Madame Grès’ mastery was described by Patricia Mears, who curated the Museum at Fashion Institute of Technology’s current exhibition about the designer and penned a companion book.

This story first appeared in the March 18, 2008 issue of WWD. Subscribe Today.

Essentially the designer’s work consisted of three genres — Grecian gowns, ethnic influences and sculpted forms — and she embraced the lengthy, and no doubt tiresome, process of refinement. That hallmark was not such a stretch considering Grès initially wanted to be a sculptress or artist, Mears said, in one of the few personal details she mentioned about the notoriously aloof designer. Another was how Grès died penniless in a low-rent pensioner home in France despite having earned many fortunes in her lifetime.

With a black-and-white Diane Arbus photograph of Grès on the screen behind her, Mears explained that she intentionally refrained from psychologically or personally interpreting the designer’s life — preferring to center on her craftsmanship. And she was determined not to limit that focus to the designer’s impeccably draped Grecian gowns, “which were certainly not the only thing she did and did well,” Mears said.

Widely known as the designer was for the Grecian pieces in the Thirties, her real heyday for sculpted styles didn’t happen until the Fifties and Sixties, she said. To illustrate that point, Mears showed an image of a cocktail dress from that period with three-dimensional sleeves, a finely pleated bodice and a skirt that was essentially two half circles of fabric sewn together. A stickler for precision, the self-taught designer “could not have come up with these shapes had she not been draping herself,” said Mears, adding Grès influenced Halston in the Sixties and Seventies.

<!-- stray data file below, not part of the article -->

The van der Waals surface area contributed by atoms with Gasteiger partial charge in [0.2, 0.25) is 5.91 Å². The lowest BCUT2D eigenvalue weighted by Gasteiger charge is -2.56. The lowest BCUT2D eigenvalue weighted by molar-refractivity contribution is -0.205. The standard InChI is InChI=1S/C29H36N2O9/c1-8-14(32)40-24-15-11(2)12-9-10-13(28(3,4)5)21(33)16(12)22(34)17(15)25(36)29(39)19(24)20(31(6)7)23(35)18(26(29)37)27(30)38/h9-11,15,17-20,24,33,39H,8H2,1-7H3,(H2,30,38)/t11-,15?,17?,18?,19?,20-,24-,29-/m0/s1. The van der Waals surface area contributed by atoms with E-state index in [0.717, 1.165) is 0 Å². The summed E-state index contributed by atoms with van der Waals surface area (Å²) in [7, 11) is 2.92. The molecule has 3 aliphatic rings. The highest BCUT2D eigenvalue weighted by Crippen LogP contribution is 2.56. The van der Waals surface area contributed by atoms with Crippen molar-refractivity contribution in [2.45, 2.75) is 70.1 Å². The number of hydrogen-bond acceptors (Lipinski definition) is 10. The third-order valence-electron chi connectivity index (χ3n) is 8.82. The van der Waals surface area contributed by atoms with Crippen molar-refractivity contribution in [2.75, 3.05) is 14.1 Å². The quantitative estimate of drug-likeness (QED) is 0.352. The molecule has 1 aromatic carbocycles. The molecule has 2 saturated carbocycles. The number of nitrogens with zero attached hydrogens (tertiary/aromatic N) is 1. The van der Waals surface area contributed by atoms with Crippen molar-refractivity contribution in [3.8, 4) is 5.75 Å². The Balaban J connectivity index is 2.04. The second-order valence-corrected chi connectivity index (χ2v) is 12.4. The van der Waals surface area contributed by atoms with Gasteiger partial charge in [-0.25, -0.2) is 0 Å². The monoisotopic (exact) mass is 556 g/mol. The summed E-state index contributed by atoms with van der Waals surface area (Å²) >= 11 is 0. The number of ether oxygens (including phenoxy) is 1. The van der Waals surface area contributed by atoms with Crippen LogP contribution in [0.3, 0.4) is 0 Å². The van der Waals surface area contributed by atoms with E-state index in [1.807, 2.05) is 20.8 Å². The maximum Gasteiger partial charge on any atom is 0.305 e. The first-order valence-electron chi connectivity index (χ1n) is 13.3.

During that time, Grès delved into hippie chic as evidenced by the caftans, kimonos and pajama-type eveningwear that cropped up in her collections. Years before, a grant provided by the Ford Foundation had enabled her to travel to India to see non-Western fashion firsthand. The curator dismissed others’ suggestion that the latter part of Grès’ career was inconsequential, noting that Guy Bourdin found her designs to be relevant in the Seventies and featured them in the pages of French Vogue.

Undoubtedly, Grès was unabashed about her stubborn streak and even named her first fragrance Cabochard, which means “pigheaded,” Mears said. In fact the designer once said, “For the time being, I did not want to do anything others were doing in any way; I wasn’t about to because I didn’t have the knowledge.”